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Sili Recio's picture

This is the face of depression.


And this:


Pretty hard to believe, right? Not really. People expect depression to look a certain way, to sound a certain way. And it doesn’t. It’s taken me a LONG time to write this. I have known it was necessary but I have been hesitant. Because I did not know where to begin. And I was afraid of the stigma.

When Sonia aka Bohemian Babushka told me about her experience with her daughter’s diagnosis of stressed related severe depression and she wanted to bring awareness to the subject, especially in the Latino community, I felt compelled to finally open up.

Some days I wonder if this was post partum depression. With everything going on and everything I learned, I realized that PPD doesn’t just hit you at the way that everyone expects. I was so busy right after the girl was born. Doctor’s appointments with mami, chemotherapy trips, high stress with my relationship oh and the whole new baby thing.

It wasn’t until after mami was gone and some months had passed that I started seeing the signs. The extreme exhaustion, the silent despair. I always knew I had to keep it together and for the most part, I did. I never wanted to harm my baby and I never wanted to harm myself. I was in a state of numbness and feeling despondent. I would function during the hours where I had to for the sake of my child and then the darkness would cover me. No amount of praying helped.

I was afraid people would think I couldn’t care for my child. That I would be judged. I sought help and my doctor, having known me for over 10 years and having had the discussion with me about this already (because I think she recognized it before I did), created a treatment plan. I did it in the shadows. I got off of my Celexa in the shadows as well. Until 8 months later, when I realized it wasn’t done yet so back I went until I felt I had it under control and got confirmation of that.

I tell you today because I know it’s important for everyone to get help. Important for us to speak on the subject. But it is also important for those around the people experiencing depression to get educated. Hearing someone that is supposed to love you unconditionally ask “are you taking your meds?” six months after you’ve weaned off, when you’re stressed out about paying the bills and the to do list you have to get through, breaks the spirit. That’s the only way I can describe it. And I questioned my opening up then. Just as I am questioning my opening up here because I’m not giving you the entire story. But I hope it’s enough.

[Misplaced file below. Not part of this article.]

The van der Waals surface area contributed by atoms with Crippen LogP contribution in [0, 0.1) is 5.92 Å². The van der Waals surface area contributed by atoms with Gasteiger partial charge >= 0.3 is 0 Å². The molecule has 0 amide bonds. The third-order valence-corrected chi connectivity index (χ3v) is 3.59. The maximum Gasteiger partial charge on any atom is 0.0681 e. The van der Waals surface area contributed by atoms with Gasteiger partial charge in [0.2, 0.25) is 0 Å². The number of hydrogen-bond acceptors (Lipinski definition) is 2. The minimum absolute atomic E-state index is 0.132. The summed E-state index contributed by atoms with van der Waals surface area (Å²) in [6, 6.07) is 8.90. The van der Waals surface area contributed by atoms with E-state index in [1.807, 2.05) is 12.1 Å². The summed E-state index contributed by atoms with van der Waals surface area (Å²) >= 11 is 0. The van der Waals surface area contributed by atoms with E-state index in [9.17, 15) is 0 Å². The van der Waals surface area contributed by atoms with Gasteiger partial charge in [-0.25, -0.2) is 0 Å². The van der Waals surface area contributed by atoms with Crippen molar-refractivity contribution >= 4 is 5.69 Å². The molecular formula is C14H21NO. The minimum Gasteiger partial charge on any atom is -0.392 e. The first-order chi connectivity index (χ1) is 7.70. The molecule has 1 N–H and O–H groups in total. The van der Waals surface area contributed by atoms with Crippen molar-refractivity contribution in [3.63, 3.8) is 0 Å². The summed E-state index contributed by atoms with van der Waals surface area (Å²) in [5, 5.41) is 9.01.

Enough to inspire you to get help. Enough to motivate you to read up on your loved one’s illness. Enough to stop the stigma.

This is Mental Illness Awareness Week. I implore you to get help if you need it or help someone get help if they do. Don’t judge. Listen. Educate yourself and others. The way this disease wins is by keeping us silent. I will be silent no more.

Because not only is this the face of depression but it is also the face of one who has overcome it.

Sili 3


According to NAMI’s Latino Community Mental Health Fact Sheet: “Women and Latinos are more likely to experience a major depressive episode.  Latinos have been identified as a high risk group for depression, anxiety and substance abuse.” Ironically, in many cases the substance abuse is caused by not seeking psychiatric help and trying to self-medicate. Also stated in the fact sheet, ”The Centers for Disease Control and Prevention (CDC) Youth Risk Survey found a 10.7 percent attempted suicide rate among Latino youth, compared with a 7.3 percent rate among African-American youth and a 6.3 percent rate for White, non-Latino youth.”

Because of the stigma associated with mental illness, most Latinos don’t ask for help, and wouldn’t know where to go for help once the need is obvious.  Education regarding health, local resources and acceptance of treatment — all are pivotal in the fight to help prevent future suicides among Latinos afflicted with mental illness.


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